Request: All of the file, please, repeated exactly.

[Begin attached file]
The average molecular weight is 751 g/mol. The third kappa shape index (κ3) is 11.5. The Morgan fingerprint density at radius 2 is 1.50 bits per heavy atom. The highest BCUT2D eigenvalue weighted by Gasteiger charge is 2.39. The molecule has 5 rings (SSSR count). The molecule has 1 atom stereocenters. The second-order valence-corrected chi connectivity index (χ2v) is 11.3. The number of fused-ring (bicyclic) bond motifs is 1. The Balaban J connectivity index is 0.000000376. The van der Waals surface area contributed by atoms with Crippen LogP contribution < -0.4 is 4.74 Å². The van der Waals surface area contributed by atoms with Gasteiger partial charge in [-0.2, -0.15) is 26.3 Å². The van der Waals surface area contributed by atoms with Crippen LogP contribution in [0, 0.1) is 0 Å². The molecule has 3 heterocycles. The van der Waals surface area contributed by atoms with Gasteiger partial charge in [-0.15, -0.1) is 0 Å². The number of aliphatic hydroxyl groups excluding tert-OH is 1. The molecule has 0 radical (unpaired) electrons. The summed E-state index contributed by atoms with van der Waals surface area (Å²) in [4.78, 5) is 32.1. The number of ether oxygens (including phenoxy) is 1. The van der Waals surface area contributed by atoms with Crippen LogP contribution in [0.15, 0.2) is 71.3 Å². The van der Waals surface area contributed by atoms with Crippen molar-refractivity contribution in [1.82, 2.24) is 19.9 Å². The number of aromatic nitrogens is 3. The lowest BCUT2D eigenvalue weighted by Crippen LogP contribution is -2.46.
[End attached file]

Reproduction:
The average molecular weight is 751 g/mol. The third kappa shape index (κ3) is 11.5. The Morgan fingerprint density at radius 2 is 1.50 bits per heavy atom. The highest BCUT2D eigenvalue weighted by Gasteiger charge is 2.39. The molecule has 5 rings (SSSR count). The molecule has 1 atom stereocenters. The second-order valence-corrected chi connectivity index (χ2v) is 11.3. The number of fused-ring (bicyclic) bond motifs is 1. The Balaban J connectivity index is 0.000000376. The van der Waals surface area contributed by atoms with Crippen LogP contribution < -0.4 is 4.74 Å². The van der Waals surface area contributed by atoms with Gasteiger partial charge in [-0.2, -0.15) is 26.3 Å². The van der Waals surface area contributed by atoms with Crippen LogP contribution in [0, 0.1) is 0 Å². The molecule has 3 heterocycles. The van der Waals surface area contributed by atoms with Gasteiger partial charge in [-0.15, -0.1) is 0 Å². The number of aliphatic hydroxyl groups excluding tert-OH is 1. The molecule has 0 radical (unpaired) electrons. The summed E-state index contributed by atoms with van der Waals surface area (Å²) in [4.78, 5) is 32.1. The number of ether oxygens (including phenoxy) is 1. The van der Waals surface area contributed by atoms with Crippen LogP contribution in [0.15, 0.2) is 71.3 Å². The van der Waals surface area contributed by atoms with Crippen molar-refractivity contribution in [1.82, 2.24) is 19.9 Å². The number of aromatic nitrogens is 3. The lowest BCUT2D eigenvalue weighted by Crippen LogP contribution is -2.46.